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For the past few months, New York State Attorney General Eric Schneiderman has been investigating ExxonMobil to determine if the world’s largest publicly traded international oil and gas company lied to the public or investors about the risks of climate change to its future business, based on the firm’s own internal studies. In November, Schneiderman issued a subpoena demanding a wide range of documents, including emails and financial documents.
The New York Times reported that the inquiry “would include a period of at least a decade during which ExxonMobil funded outside groups that sought to undermine climate science, even as its in-house scientists were outlining the potential consequences—and uncertainties—to company executives.”
Kenneth P. Cohen, the company’s vice president for public affairs, vehemently denied the accusations. He said, “We unequivocally reject the allegations that ExxonMobil has suppressed climate change research.” He added that the company had “funded mainstream climate science since the 1970s, had published dozens of scientific papers on the topic and had disclosed climate risks to investors.”
California’s AG, Kamala D. Harris, launched a similar investigation, suggesting that other states may follow Schneiderman’s lead, possibly expanding the probe into other fossil fuel companies. Several high-profile current and former lawmakers, including Hillary Clinton, Bernie Sanders and Al Gore, have called for criminal investigations based on the media reports.
The growing inquiry has been compared to the lawsuits that have bedeviled tobacco companies, which concealed from the public research about the health effects of smoking cigarettes in the 1950s and ’60s.
“This could open up years of litigation and settlements in the same way that tobacco litigation did, also spearheaded by attorneys general,” Brandon L. Garrett, a professor at the University of Virginia School of Law, said. “In some ways, the theory is similar—that the public was misled about something dangerous to health. Whether the same smoking guns will emerge, we don’t know yet.”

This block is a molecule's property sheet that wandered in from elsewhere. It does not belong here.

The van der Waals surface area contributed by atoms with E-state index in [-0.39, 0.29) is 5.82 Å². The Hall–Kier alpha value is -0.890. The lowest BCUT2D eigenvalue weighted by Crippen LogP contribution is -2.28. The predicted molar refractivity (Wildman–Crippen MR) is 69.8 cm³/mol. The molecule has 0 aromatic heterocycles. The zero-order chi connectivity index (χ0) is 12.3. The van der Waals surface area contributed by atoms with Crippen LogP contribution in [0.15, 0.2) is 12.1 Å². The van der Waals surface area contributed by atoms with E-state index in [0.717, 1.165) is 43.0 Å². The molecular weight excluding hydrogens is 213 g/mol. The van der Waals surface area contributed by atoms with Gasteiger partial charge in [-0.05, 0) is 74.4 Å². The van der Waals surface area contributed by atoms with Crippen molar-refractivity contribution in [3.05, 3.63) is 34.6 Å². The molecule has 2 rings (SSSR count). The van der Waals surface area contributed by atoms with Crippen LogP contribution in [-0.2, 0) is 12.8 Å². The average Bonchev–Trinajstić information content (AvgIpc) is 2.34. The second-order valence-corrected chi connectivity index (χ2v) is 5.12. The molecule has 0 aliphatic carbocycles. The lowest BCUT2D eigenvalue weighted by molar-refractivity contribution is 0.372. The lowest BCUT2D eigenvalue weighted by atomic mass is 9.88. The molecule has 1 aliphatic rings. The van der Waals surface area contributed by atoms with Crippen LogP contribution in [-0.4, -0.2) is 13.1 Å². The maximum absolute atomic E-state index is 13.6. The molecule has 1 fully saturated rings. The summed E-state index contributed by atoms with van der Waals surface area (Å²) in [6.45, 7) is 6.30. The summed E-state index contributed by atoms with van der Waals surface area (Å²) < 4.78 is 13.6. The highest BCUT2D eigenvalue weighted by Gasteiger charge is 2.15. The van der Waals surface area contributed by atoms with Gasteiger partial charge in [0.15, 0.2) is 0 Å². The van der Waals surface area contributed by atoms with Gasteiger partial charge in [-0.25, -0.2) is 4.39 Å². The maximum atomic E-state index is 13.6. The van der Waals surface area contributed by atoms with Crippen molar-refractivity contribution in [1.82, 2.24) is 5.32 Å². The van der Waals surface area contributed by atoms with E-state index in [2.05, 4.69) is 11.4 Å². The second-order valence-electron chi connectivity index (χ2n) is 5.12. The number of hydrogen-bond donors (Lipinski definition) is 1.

I had a chance to ask Katherine Sawyer, international organizer at Corporate Accountability International, a Boston-based non-profit, about Schneiderman’s investigation and what it might mean for Exxon and the fossil fuel industry in general.
Reynard Loki: Since the investigation isn’t public, it remains unclear what exactly Attorney General Schneiderman hopes to find in the reams of documents he ordered Exxon to produce. What exactly is he looking for? Could there be a smoking gun?
Katherine Sawyer: What he’s looking for is proof that Exxon knew about the catastrophic dangers of climate change and chose to suppress that science—proof that the corporation made the purposeful and calculated decision to hide the truth. In addition, the investigation will look at whether or not Exxon properly notified its investors of the business risks associated with climate change.
In other words, did Exxon let its investors know that climate change will inevitably hurt its business or did it seek to obscure the truth?
Reynard Loki: In an op-ed piece in the Guardian, climate activist and 350.org founder Bill McKibben slammed Exxon, saying that “no corporation has ever done anything this big or bad.” Do you agree that the climate impact of Exxon’s alleged duplicity, if proven, make it the worst case of corporate malfeasance ever?
Katherine Sawyer: If it’s not the worst, it’s certainly close. The implications of Exxon and the rest of the industry’s denial and deception will have real life-and-death consequences for millions upon millions of people around the world. Certainly, the lies and deception of many industries, from Big Tobacco to Big Food, have had serious and deadly health consequences, but none will have such irreversible, global consequences for entire populations, communities and even countries.